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The Inaugural Meeting of the Fairvale Ladies Book Club

The Inaugural Meeting of the Fairvale Ladies Book Club 1

by Sophie Green
Publication Date: 08/08/2017
5/5 Rating 1 Reviews
RRP  $29.99 $24.25

In 1978 the Northern Territory has begun to self-govern.

Cyclone Tracy is a recent memory and telephones not yet a fixture on the cattle stations dominating the rugged outback. Life is hard and people are isolated. But they find ways to connect.

Sybil is the matriarch of Fairvale Station, run by her husband, Joe. Their eldest son, Lachlan, was Joe's designated successor but he has left the Territory for good. It is up to their second son, Ben, to take his brother's place. But that doesn't stop Sybil grieving the absence of her child.

With her oldest friend, Rita, now living in Alice Springs and working for the Royal Flying Doctor Service, and Ben's English wife, Kate, finding it difficult to adjust to life at Fairvale, Sybil comes up with a way to give them all companionship and purpose: they all love to read, and she forms a book club.

Mother-of-three Sallyanne is invited to join them. Sallyanne dreams of a life far removed from the dusty town of Katherine where she lives with her difficult husband, Mick.

Completing the group is Della, who left Texas for Australia looking for adventure and work on the land. If you loved The Guernsey Literary and Potato Peel Pie Society, The Little Coffee Shop of Kabul and The Thorn Birds you will devour this story of five different women united by one need: to overcome the vast distances of Australia's Top End with friendship, tears, laughter, books and love.

Contemporary fiction
Publication Date:
Hachette Australia
Country of origin:
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Sophie Green

Sophie Green writes children's fiction and short stories. She has a degree in zoology and an interest in folklore. She was born and still lives in Suffolk and works as a children's librarian in the public library service.

Her first novel The Last Giant was shortlisted for the Times/Chicken House Children's Fiction Competition in 2011. Her short stories have been highly commended for the Bridport Prize 2012, longlisted for BBC Opening Lines in 2013 and 2015 and won second prize in Words with Jam in 2014. Her story Potkin and Stubbs was recently shortlisted for the Bath Children's Novel Award.

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Customer Reviews

Average Rating

5 / 5 (1 Ratings)
  • a heart-warming read

    by on

    The Inaugural Meeting of the Fairvale Ladies Book Club is a novel by Australian author and publisher, Sophie Green. It may be twenty-six years but Sydney ex-nurse, Sybil Baxter hasn’t forgotten the culture shock and the sense of dislocation she felt when Joe Baxter first brought her to Fairvale Station near Katherine in the Northern Territory. And now her youngest son, Ben has brought his English bride, Kate to live here. To allay her some of this London girl’s loneliness, Sybil decides to gather together some women to form a book club, combining companionship with culture.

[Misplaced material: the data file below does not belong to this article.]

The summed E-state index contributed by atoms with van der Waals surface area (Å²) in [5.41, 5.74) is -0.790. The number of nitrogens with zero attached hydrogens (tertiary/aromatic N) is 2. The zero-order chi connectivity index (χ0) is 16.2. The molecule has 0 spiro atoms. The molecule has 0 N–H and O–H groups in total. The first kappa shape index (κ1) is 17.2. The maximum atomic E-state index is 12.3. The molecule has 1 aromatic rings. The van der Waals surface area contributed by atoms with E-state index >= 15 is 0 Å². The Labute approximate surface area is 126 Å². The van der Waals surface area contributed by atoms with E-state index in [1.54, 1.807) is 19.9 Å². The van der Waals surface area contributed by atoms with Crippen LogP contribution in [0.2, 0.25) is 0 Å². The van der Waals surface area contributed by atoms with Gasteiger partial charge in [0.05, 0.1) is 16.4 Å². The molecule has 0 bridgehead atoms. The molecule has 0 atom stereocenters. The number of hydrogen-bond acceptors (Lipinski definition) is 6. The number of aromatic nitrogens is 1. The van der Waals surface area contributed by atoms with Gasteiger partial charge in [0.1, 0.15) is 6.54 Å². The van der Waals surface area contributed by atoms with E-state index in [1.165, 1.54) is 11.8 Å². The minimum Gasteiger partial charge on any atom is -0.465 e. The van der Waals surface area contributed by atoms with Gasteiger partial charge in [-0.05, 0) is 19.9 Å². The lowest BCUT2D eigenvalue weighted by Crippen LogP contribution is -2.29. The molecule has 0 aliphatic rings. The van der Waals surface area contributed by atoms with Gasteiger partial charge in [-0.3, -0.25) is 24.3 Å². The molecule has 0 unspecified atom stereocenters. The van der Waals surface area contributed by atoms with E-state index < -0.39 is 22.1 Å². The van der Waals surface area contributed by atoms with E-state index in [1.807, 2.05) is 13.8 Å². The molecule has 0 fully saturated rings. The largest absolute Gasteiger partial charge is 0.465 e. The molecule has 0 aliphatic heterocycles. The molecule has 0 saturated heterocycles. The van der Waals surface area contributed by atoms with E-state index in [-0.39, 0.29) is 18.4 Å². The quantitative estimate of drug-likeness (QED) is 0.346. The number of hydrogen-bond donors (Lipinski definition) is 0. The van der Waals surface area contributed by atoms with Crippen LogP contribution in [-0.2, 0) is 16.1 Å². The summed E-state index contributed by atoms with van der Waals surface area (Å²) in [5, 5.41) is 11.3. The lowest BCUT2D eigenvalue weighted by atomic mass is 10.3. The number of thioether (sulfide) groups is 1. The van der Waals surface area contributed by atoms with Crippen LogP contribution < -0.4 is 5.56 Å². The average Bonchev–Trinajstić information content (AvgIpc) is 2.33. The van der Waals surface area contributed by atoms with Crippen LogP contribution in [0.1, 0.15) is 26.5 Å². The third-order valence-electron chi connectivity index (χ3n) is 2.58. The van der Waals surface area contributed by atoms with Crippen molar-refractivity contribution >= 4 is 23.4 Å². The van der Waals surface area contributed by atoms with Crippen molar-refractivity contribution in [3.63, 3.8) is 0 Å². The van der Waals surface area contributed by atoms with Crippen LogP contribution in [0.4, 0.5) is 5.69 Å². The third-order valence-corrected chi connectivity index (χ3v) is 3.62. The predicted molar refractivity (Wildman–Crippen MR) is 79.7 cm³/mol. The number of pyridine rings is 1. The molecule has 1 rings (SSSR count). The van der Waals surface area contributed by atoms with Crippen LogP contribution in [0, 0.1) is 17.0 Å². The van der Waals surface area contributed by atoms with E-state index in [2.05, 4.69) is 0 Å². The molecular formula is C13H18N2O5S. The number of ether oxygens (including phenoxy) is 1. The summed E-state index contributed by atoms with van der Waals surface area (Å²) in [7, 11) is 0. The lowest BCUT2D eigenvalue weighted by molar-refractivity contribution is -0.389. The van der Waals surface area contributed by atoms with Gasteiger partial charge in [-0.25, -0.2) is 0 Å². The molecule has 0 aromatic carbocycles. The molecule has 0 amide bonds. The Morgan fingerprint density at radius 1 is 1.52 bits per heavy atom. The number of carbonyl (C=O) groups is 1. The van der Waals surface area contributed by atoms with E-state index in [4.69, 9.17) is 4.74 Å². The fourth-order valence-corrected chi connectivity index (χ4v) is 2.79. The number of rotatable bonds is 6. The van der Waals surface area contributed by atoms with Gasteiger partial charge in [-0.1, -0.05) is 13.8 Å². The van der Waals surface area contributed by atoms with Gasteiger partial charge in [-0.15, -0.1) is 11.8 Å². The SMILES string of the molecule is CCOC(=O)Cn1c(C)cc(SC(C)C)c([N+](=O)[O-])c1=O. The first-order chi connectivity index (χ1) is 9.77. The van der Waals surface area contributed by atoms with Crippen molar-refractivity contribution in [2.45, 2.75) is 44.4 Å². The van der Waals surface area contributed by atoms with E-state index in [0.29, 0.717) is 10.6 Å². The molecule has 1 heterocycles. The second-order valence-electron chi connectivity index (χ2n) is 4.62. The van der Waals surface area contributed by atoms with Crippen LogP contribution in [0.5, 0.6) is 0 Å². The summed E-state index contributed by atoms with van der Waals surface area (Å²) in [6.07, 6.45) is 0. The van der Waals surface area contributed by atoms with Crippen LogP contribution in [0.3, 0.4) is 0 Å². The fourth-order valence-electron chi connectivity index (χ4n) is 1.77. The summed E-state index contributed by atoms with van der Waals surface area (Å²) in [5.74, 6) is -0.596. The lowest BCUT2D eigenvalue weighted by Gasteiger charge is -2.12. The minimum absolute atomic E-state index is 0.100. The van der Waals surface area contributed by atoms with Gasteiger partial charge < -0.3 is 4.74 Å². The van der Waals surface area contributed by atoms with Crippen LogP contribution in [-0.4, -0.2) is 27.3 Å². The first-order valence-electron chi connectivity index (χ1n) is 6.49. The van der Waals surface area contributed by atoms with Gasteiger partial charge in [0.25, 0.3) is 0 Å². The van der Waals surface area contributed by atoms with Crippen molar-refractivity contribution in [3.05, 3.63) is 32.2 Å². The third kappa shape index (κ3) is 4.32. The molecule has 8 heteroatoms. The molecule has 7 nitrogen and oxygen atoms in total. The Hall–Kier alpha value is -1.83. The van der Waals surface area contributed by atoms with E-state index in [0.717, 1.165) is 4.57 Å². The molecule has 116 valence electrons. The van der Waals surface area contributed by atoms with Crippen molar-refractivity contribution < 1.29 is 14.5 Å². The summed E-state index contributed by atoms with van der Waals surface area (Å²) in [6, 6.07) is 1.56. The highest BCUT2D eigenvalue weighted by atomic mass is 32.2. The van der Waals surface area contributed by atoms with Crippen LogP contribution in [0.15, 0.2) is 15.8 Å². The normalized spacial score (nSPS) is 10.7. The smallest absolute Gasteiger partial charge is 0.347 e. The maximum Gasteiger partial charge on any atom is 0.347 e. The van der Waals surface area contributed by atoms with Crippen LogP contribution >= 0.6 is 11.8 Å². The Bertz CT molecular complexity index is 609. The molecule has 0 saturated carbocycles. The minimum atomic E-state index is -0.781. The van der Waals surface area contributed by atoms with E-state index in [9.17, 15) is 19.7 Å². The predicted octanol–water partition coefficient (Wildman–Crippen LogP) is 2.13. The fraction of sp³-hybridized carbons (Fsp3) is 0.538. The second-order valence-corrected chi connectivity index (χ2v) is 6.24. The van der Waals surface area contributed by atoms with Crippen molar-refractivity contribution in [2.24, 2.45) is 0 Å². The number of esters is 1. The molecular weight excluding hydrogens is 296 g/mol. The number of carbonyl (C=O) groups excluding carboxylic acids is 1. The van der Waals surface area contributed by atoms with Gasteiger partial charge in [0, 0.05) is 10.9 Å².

The Inaugural Meeting of the Fairvale Ladies Book Club takes place on Sunday, June 25th, 1978. Sybil has invited her oldest and best friend, Rita who nurses for the Royal Flying Doctor Service. Felicity Major, Sybil’s next-door neighbour at Ghost River Station declined the invitation, but suggested their female stockman, a young Texan woman named Della, as an avid reader. Sallyanne Morris is a nervous young mother of three whom Sybil met at a recent Country Women’s Association meeting, and she becomes the fifth Lady in the Club.

    Each of these five main characters has an issue with which they are dealing, although for some, this changes as the story progresses over three years. Della has to handle chauvinist attitudes in her predominantly male job; Kate tries to be of use in her strange new world while attempting to fall pregnant; Sybil yearns for her eldest son, intentionally missing and rebuffing all contact with his family; Rita, at peace with a life on her own, suddenly faces the possibility of late-in-life love; and Sallyanne tries to be the best mother she can while her alcoholic husband is verbally and psychologically abusive.

    Green easily conveys the late seventies and a delightful touch that fixes the story categorically in that era is the summary, at the change of each year, of the coming year’s news events and current affairs. Her settings, too, are well portrayed, with descriptive prose that renders both the dusty heat of the dry and the cloying humidity of the wet almost palpable. Green’s characters are multi-faceted and develop along with the story. Most are appealing and it is difficult not to hope for the best outcomes for them, although some are to be denied a Hollywood-style Happily-Ever-After ending, thus anchoring Green’s tale firmly in the real world.

    Green’s story includes many of the usual challenges and traumas that ordinary life presents: love and marriage, birth and death, jealousy, friendship and loyalty, pregnancy and miscarriage, happiness and heartache. Also touched upon are the challenges of farming in a land of extremes, sexism and racism, and the burden of community expectations. This is a heart-warming read and readers will be eager to see what this talented author does next.